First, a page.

321 F.3d 292 (2nd Cir. 2003), 02-7017, Miller v. Wolpoff & Abramson, L.L.P.
|Citation:||321 F.3d 292|
|Party Name:||Arthur MILLER, on behalf of himself and all others similarly situated, Plaintiff-Appellant, v. WOLPOFF & ABRAMSON, L.L.P., Upton, Cohen & Slamowitz, and National Attorney Network, Inc., successor to Wallace & de Mayo, a partnership and wholly-owned subsidiary of TSYS Total Debt Management, Inc., individually and as joint venturers and coconspirator|
|Case Date:||February 25, 2003|
|Court:||United States Courts of Appeals, Court of Appeals for the Second Circuit|
Argued: Nov. 12, 2002.
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Christopher V. Langone, Chicago, IL (Brian L. Bromberg, New York, NY, Lance Raphael, Chicago, IL, on the brief), for plaintiff-appellant.
Thomas A. Leghorn, Wilson, Elser, Moskowitz, Edelman & Dicker, LLP, New York, N.Y. (Brett A. Scher, of counsel), for defendants-appellees Wolpoff & Abramson and Upton, Cohen & Slamowitz.
Kevin G. McMorrow, Ahmuty, Demers & McManus, Albertson, N.Y. (Neil H. Angel, on the brief), for defendant-appellee National Attorney Network, Inc.
Before: KEARSE, McLAUGHLIN, and SOTOMAYOR, Circuit Judges.
SOTOMAYOR, Circuit Judge.
Plaintiff-appellant Arthur Miller appeals the grant of defendants' motions to dismiss and for partial summary judgment by the United States District Court for the Eastern District of New York (Reena Raggi, then-District Judge). Plaintiff claims that defendants-appellees, law firms Wolpoff & Abramson, L.L.P. ("W & A"), Upton, Cohen & Slamowitz ("UC & S"), and the National Attorney Network ("NAN"), a non-attorney referral network that coordinates the practice of debt collection, violated the Fair Debt Collection Practices Act ("FDCPA"), 15 U.S.C. § 1692 et seq., by sending debt collection letters on attorney letterhead without any meaningful attorney involvement in the decision to send those letters, by attempting to collect attorneys' fees that were to be shared with NAN, and by sending a debt collection letter that was misleading or deceptive.
For the reasons that follow, we hold that the grant of summary judgment on plaintiff's claim that W & A and UC & S failed to conduct a meaningful review of plaintiff's file before sending the debt collection letters on attorney letterhead was premature. We affirm the dismissal of plaintiff's claim that. UC & S's efforts to collect attorneys' fees violates the FDCPA's prohibition on attempting to collect an amount not expressly authorized by the agreement creating the debt or by law. We hold that the underlying credit card agreement permitted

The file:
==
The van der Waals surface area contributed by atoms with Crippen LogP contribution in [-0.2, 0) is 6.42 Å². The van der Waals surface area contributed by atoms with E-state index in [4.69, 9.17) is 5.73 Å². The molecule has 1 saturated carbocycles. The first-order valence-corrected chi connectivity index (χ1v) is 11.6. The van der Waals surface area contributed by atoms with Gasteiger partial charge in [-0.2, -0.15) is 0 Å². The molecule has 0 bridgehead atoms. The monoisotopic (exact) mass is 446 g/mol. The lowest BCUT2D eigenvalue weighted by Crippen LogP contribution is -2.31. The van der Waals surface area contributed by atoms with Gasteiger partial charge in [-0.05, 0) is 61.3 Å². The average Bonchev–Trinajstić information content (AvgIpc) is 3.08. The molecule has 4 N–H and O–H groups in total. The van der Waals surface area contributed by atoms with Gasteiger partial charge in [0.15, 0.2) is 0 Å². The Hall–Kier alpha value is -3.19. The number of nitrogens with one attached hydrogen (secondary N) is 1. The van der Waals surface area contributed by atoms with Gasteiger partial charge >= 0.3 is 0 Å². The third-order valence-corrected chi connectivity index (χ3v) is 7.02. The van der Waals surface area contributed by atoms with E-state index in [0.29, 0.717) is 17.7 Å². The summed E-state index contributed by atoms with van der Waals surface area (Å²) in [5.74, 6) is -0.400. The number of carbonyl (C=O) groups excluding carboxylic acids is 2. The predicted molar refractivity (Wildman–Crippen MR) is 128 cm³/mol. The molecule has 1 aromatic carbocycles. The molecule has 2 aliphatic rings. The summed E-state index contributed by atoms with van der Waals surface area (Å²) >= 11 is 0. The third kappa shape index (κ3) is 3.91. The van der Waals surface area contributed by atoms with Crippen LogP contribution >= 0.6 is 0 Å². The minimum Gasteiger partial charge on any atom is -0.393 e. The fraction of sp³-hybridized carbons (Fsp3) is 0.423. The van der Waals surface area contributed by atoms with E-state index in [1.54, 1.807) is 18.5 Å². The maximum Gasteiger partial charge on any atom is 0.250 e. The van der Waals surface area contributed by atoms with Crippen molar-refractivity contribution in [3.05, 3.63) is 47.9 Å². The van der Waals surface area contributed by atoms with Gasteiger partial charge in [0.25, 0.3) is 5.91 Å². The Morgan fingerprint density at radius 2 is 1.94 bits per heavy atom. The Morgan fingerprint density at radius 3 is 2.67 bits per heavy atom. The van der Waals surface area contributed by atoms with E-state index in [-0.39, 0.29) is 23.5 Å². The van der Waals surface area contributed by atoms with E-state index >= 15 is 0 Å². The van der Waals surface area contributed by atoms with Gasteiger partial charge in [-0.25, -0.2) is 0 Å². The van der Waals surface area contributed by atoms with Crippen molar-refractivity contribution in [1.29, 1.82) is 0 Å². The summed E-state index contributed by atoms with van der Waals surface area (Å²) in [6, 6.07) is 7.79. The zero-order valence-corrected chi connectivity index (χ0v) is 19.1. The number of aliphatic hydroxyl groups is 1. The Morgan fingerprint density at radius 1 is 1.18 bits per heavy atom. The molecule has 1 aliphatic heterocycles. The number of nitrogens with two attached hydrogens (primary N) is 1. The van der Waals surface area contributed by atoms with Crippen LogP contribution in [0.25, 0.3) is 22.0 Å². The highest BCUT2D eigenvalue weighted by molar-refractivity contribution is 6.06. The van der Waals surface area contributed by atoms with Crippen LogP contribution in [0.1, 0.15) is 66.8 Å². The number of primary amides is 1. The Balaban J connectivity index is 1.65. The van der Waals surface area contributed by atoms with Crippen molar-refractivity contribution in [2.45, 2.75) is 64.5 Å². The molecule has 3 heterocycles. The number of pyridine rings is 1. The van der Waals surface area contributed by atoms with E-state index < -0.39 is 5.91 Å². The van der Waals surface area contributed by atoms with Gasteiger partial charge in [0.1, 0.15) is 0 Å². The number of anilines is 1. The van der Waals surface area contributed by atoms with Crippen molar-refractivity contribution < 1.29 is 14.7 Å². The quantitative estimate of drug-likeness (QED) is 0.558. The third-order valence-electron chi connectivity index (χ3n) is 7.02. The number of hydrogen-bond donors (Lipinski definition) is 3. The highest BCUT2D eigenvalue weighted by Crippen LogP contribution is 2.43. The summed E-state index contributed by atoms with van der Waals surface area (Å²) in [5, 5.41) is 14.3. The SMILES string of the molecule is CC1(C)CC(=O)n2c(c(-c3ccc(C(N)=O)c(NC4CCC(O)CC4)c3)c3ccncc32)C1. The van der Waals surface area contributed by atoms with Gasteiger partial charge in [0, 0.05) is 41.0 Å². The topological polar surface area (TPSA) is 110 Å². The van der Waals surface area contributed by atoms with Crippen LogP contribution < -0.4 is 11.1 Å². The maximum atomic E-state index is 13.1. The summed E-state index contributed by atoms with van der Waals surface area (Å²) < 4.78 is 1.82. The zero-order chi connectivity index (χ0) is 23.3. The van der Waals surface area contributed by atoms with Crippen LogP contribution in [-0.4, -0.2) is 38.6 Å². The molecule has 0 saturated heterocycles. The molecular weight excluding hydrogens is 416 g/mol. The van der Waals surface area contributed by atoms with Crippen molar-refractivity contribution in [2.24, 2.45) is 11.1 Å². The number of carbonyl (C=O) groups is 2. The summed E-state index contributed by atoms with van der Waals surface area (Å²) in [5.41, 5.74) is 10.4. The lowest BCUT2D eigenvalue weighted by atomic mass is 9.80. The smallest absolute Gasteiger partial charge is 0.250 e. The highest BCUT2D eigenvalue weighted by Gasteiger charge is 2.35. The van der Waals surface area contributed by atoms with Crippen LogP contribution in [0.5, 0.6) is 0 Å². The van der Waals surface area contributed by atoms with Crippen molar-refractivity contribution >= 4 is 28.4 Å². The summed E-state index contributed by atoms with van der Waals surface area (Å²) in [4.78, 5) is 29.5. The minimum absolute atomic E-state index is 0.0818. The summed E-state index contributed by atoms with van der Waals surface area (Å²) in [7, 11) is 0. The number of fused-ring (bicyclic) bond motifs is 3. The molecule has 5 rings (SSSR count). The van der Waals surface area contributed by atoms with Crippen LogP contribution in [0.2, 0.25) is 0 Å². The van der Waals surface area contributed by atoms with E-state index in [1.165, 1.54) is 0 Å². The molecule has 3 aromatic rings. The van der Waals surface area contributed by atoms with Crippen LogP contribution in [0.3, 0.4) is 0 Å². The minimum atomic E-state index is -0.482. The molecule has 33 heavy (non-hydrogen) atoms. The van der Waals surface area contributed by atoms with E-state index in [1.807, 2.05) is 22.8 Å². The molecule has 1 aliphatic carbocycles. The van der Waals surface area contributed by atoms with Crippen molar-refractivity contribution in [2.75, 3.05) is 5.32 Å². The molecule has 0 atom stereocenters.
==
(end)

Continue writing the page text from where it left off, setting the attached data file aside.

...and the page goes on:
the collection of attorneys' fees and that the fact that UC & S later may have intended to share those fees with a non-lawyer does not render the attempt to collect such fees illegal, even if that act of sharing might violate New York professional ethics rules. Finally, we hold that plaintiff's claim that language in W & A's original collection letter overshadows or contradicts the validation notice was properly dismissed because the notice clearly advises the consumer of her FDCPA rights and is neither overshadowed nor contradicted by the language on the front of the letter. Accordingly, we vacate in part, affirm in part, and remand.
I. Factual Background1
Plaintiff Arthur Miller entered into a credit card agreement with Lord & Taylor. After Miller refused to pay $1618.14 owed on the card, he received a series of letters from defendants W & A and UC & S in connection with their attempts to collect on the debt.
W & A regularly represents Lord & Taylor on collection matters, and Lord & Taylor sent the Miller file to W & A for collection assistance. On February 23, 2000, Ronald Abramson, a partner at W & A, reviewed the "file," which contained the following information: Miller's full name, social security number, current address, home and work phone numbers, the Lord & Taylor account number, the date the credit account was opened, the date of the last charge to the account, the date the account was charged off, the account balance, and "a synopsis of [Lord and Taylor's] recent customer service notes regarding their efforts to resolve Mr. Miller's account prior to forwarding the matter to [W & A] for collection." After reviewing this file, Abramson claims he "activated a print command on Wolpoff & Abramson's computer system and W & A's initial collection letter . . . was printed and mailed to the Plaintiff on February 25, 2000."
The February 25, 2000 letter identified W & A as "Attorneys in the Practice of Debt Collection (A National Attorney Network Firm)." The letter demanded payment of "$1618.14 (including applicable contractual charges)," noted that it was sent with regard to May Department Stores/Lord & Taylor, and stated: